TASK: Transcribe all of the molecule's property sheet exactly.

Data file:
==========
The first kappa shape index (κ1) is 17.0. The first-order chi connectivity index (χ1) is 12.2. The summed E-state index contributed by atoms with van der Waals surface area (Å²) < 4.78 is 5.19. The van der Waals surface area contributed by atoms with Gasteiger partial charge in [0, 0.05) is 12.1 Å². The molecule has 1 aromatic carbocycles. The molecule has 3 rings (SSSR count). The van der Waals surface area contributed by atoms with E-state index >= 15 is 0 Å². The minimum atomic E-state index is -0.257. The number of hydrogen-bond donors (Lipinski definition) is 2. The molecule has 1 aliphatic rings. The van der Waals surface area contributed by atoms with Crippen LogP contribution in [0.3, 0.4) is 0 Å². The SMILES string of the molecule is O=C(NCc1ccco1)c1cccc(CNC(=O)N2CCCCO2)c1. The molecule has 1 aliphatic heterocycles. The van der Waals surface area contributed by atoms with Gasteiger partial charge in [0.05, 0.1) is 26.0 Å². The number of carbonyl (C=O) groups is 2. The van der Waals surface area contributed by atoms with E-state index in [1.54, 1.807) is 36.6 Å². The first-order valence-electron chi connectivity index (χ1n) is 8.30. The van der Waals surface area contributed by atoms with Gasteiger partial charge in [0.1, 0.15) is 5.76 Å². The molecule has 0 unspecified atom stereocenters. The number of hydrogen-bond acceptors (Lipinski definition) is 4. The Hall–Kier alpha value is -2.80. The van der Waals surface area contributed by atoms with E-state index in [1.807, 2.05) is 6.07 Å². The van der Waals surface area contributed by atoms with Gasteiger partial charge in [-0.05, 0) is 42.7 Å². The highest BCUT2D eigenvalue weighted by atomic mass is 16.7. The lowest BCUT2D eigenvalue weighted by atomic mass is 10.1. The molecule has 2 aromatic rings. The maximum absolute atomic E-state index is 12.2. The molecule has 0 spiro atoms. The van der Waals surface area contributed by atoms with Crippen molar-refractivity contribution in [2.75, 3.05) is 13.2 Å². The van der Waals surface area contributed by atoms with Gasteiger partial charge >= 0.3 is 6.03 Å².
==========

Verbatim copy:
The first kappa shape index (κ1) is 17.0. The first-order chi connectivity index (χ1) is 12.2. The summed E-state index contributed by atoms with van der Waals surface area (Å²) < 4.78 is 5.19. The van der Waals surface area contributed by atoms with Gasteiger partial charge in [0, 0.05) is 12.1 Å². The molecule has 1 aromatic carbocycles. The molecule has 3 rings (SSSR count). The van der Waals surface area contributed by atoms with E-state index >= 15 is 0 Å². The minimum atomic E-state index is -0.257. The number of hydrogen-bond donors (Lipinski definition) is 2. The molecule has 1 aliphatic rings. The van der Waals surface area contributed by atoms with Crippen LogP contribution in [0.3, 0.4) is 0 Å². The SMILES string of the molecule is O=C(NCc1ccco1)c1cccc(CNC(=O)N2CCCCO2)c1. The molecule has 1 aliphatic heterocycles. The van der Waals surface area contributed by atoms with Gasteiger partial charge in [0.05, 0.1) is 26.0 Å². The number of carbonyl (C=O) groups is 2. The van der Waals surface area contributed by atoms with E-state index in [1.54, 1.807) is 36.6 Å². The first-order valence-electron chi connectivity index (χ1n) is 8.30. The van der Waals surface area contributed by atoms with Gasteiger partial charge in [0.1, 0.15) is 5.76 Å². The molecule has 0 unspecified atom stereocenters. The number of hydrogen-bond acceptors (Lipinski definition) is 4. The Hall–Kier alpha value is -2.80. The van der Waals surface area contributed by atoms with E-state index in [1.807, 2.05) is 6.07 Å². The van der Waals surface area contributed by atoms with Gasteiger partial charge in [-0.05, 0) is 42.7 Å². The highest BCUT2D eigenvalue weighted by atomic mass is 16.7. The lowest BCUT2D eigenvalue weighted by atomic mass is 10.1. The molecule has 2 aromatic rings. The maximum absolute atomic E-state index is 12.2. The molecule has 0 spiro atoms. The van der Waals surface area contributed by atoms with Crippen molar-refractivity contribution in [2.75, 3.05) is 13.2 Å². The van der Waals surface area contributed by atoms with Gasteiger partial charge >= 0.3 is 6.03 Å².